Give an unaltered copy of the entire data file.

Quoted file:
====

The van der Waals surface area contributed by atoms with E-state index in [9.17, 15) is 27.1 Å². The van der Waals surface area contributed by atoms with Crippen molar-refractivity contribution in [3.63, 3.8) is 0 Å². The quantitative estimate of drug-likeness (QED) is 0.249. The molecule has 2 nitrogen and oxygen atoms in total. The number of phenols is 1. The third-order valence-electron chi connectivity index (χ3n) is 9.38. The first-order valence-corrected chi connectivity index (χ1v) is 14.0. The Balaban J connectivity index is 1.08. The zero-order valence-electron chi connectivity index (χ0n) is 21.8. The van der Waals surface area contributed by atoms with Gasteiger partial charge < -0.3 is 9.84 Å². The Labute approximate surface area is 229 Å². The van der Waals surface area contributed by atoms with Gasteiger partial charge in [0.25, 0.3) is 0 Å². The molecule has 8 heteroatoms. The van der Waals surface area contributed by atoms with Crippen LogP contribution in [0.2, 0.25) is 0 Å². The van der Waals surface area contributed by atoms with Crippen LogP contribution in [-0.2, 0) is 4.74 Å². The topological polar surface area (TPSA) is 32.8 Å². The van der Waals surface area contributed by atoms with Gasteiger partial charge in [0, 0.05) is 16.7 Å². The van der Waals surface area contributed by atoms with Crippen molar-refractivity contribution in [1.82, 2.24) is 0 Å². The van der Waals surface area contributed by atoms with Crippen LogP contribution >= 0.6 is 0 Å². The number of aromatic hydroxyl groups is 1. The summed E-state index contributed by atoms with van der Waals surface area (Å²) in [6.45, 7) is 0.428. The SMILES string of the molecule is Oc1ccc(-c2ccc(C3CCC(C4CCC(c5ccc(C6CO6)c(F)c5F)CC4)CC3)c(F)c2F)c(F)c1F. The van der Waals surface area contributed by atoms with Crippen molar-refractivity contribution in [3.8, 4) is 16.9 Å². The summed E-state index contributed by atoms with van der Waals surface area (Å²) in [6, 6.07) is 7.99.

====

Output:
The van der Waals surface area contributed by atoms with E-state index in [9.17, 15) is 27.1 Å². The van der Waals surface area contributed by atoms with Crippen molar-refractivity contribution in [3.63, 3.8) is 0 Å². The quantitative estimate of drug-likeness (QED) is 0.249. The molecule has 2 nitrogen and oxygen atoms in total. The number of phenols is 1. The third-order valence-electron chi connectivity index (χ3n) is 9.38. The first-order valence-corrected chi connectivity index (χ1v) is 14.0. The Balaban J connectivity index is 1.08. The zero-order valence-electron chi connectivity index (χ0n) is 21.8. The van der Waals surface area contributed by atoms with Gasteiger partial charge < -0.3 is 9.84 Å². The Labute approximate surface area is 229 Å². The van der Waals surface area contributed by atoms with Gasteiger partial charge in [0.25, 0.3) is 0 Å². The molecule has 8 heteroatoms. The van der Waals surface area contributed by atoms with Crippen LogP contribution in [0.2, 0.25) is 0 Å². The van der Waals surface area contributed by atoms with Crippen LogP contribution in [-0.2, 0) is 4.74 Å². The topological polar surface area (TPSA) is 32.8 Å². The van der Waals surface area contributed by atoms with Gasteiger partial charge in [0, 0.05) is 16.7 Å². The van der Waals surface area contributed by atoms with Crippen molar-refractivity contribution in [1.82, 2.24) is 0 Å². The van der Waals surface area contributed by atoms with Crippen LogP contribution >= 0.6 is 0 Å². The number of aromatic hydroxyl groups is 1. The summed E-state index contributed by atoms with van der Waals surface area (Å²) in [6.45, 7) is 0.428. The SMILES string of the molecule is Oc1ccc(-c2ccc(C3CCC(C4CCC(c5ccc(C6CO6)c(F)c5F)CC4)CC3)c(F)c2F)c(F)c1F. The van der Waals surface area contributed by atoms with Crippen molar-refractivity contribution in [3.8, 4) is 16.9 Å². The summed E-state index contributed by atoms with van der Waals surface area (Å²) in [6, 6.07) is 7.99.